The play as a living experience
Gele Mountain, in suburban Chongqing in southwest China, is said to be named after a grand celebration in ancient times. Chinese legend has it that when Da Yu, or Yu the Great and founder of China’s first dynasty, the Xia Dynasty (21st century-16th century BC), tamed rivers that flooded central and east China, he ordered a celebration feast on the mountain with singing, dancing and fun for a whole night.
Inspired by Da Yu’s efforts at sorting out the relationship between humans and nature, playwright Zhao Chuan wrote the outline for “The Gele Mountain,” a play which was performed at the site in May.
Zhao and his actors spent three days living and working in a pottery studio, firing pieces in a kiln. They later condensed their experience into a 3.5-hour play performed at the Chongqing Shifang Art Center.
Last week, the play was staged at a theater festival in the neighboring water town of Wuzhen.
“I’d rather take it as a living experience rather than a theatrical play — ‘The Gele Mountain’ is the common living experience of a few people over a couple of days. Whether it is a play or not doesn’t seem to matter that much. Whether you should be watching the play or those who were acting, the ones chopping the wood and firing the piece in the kiln, or the ones cooking and washing dishes, seems not that important, either,” art critic Zhang Xiaochuan wrote in a review.
An artist and a writer, Zhao has been active in theater production for the past decade and deeply involved in socially engaged independent theater productions.
He has met many directors, playwrights and performers around Asia, especially at international theater festivals. “I’ve seen many inspirational experience, aesthetics and techniques, and I learn from them,” the Shanghai-based curator said, “which is why I want to build up a platform for wider exchanges and integrate different things.”
In 2016, he initiated the “Staging Alterity” project at Minsheng Art Museum, inviting established performers and artists from Europe and elsewhere. On its last day, they talked and shared ideas at a closed-door workshop. "At one point, they were at each other's throats," Zhao recalled, laughing. "It was fierce, but lots of fun."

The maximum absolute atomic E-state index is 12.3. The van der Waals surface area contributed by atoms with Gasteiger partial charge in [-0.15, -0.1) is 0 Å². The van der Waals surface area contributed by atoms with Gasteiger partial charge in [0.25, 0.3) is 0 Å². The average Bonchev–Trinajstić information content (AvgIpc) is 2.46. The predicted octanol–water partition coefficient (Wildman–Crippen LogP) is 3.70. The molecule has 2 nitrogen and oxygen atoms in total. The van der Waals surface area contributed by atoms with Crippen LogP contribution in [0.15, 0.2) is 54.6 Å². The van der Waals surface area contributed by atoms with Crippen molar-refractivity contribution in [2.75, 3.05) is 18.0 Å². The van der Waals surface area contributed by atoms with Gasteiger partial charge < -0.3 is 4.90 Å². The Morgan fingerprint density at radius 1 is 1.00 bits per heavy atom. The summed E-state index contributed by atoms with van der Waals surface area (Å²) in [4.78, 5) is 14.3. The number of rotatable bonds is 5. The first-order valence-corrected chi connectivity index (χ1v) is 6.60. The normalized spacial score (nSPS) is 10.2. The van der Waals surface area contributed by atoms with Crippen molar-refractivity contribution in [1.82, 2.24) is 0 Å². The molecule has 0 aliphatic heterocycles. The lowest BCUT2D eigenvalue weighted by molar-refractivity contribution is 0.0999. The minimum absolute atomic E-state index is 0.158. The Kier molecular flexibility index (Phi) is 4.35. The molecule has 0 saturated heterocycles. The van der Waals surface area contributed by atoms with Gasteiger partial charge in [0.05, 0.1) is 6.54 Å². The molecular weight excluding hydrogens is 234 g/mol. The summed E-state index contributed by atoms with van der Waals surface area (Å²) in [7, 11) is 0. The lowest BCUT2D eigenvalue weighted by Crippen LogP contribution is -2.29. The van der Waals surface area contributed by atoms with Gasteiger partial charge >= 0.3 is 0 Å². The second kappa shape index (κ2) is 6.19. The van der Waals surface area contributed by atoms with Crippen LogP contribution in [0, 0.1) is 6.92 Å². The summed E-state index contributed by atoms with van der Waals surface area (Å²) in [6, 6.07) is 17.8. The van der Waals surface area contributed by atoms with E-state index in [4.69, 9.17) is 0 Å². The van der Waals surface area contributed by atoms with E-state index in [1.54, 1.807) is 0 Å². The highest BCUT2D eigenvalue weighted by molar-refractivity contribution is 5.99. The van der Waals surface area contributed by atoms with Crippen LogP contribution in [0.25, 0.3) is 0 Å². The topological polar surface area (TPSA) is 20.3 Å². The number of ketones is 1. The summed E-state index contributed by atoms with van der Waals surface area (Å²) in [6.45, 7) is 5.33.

Recently, he moved a step forward by bringing new blood to the second edition of the project at Shanghai Ming Contemporary Art Museum.
“It’s like a small theater festival. And they are young emerging artists, some are barely known, some immature, so there are uncertainties,” he said.
Supported by Pro Helvetia Shanghai, Swiss Arts Council, the four-day event saw some 20 artists and troupes from home and abroad present 14 plays, along with speeches and a closed-door workshop.
“Artists are consumed most of the time. They get paid to give out what they have long accumulated. Whereas in this case, we hope the artists have a chance to get something, to associate with each other and play along,” Zhao said, referring to the workshop.
Instead of simply giving lectures, this year’s workshop gave artists and participants a chance to speak their minds and play out in a session of acting practice. “Even staff of Pro Helvetia joined us, jumping, shouting, crawling on the floor … The institution disappeared; we faced each other as human beings,” he said.
To him, the project was more of “an experimental field,” in which creations varied in aesthetics and methodology and experiences juxtaposed. “They (performances) differ in ways of creation and topics, but they involve social concerns,” Zhao said.
Steven Schoch from Basel, Switzerland, staged one of his performance series “Feed.” It reflects on the impact of politics and social media on individuals. Mexican artist Jessica Bastidas tapped the topic of immigration. She played a Mexican girl striving to settle in the United States, and her work showed the pressures on immigrants.
“If you noticed, the body languages have totally different textures. The European was somewhat restrained and precise, while the American was loose and free, which brought out different energy,” Zhao noted. “It’s quite interesting to see the tip of the iceberg through artistic creation and juxtaposing them together.”
One highly-applauded performances was “Skin” by Filipino choreographer and dancer Eisa Jocson. Trained as a visual artist and with a background in ballet, she won the title of 2010 Pole Art Champion in Manila. “Unlike Chinese graduates from ballet schools who have been moulded with the same doctrine, Eisa has much more distinctive body expressions,” Zhao said.
“Skin” is based on the macho dancing popular in Manila’s dance bars for gay men and older women. The artist tries to explore on topics of a dancing boy in the service industry, the exposition of identities and gender formation, and mobility of the bottom of society in the Philippines.
“The artists are young, and their works may be incomplete and immature, but there’s always something remarkable,” Zhao said. For him, it’s all the more crucial to have all the experiences and expression come under the same roof. “On the stage that we are ‘the other’ for each other, moments on the spot are the presences of different lives,” he wrote in a preface to the project.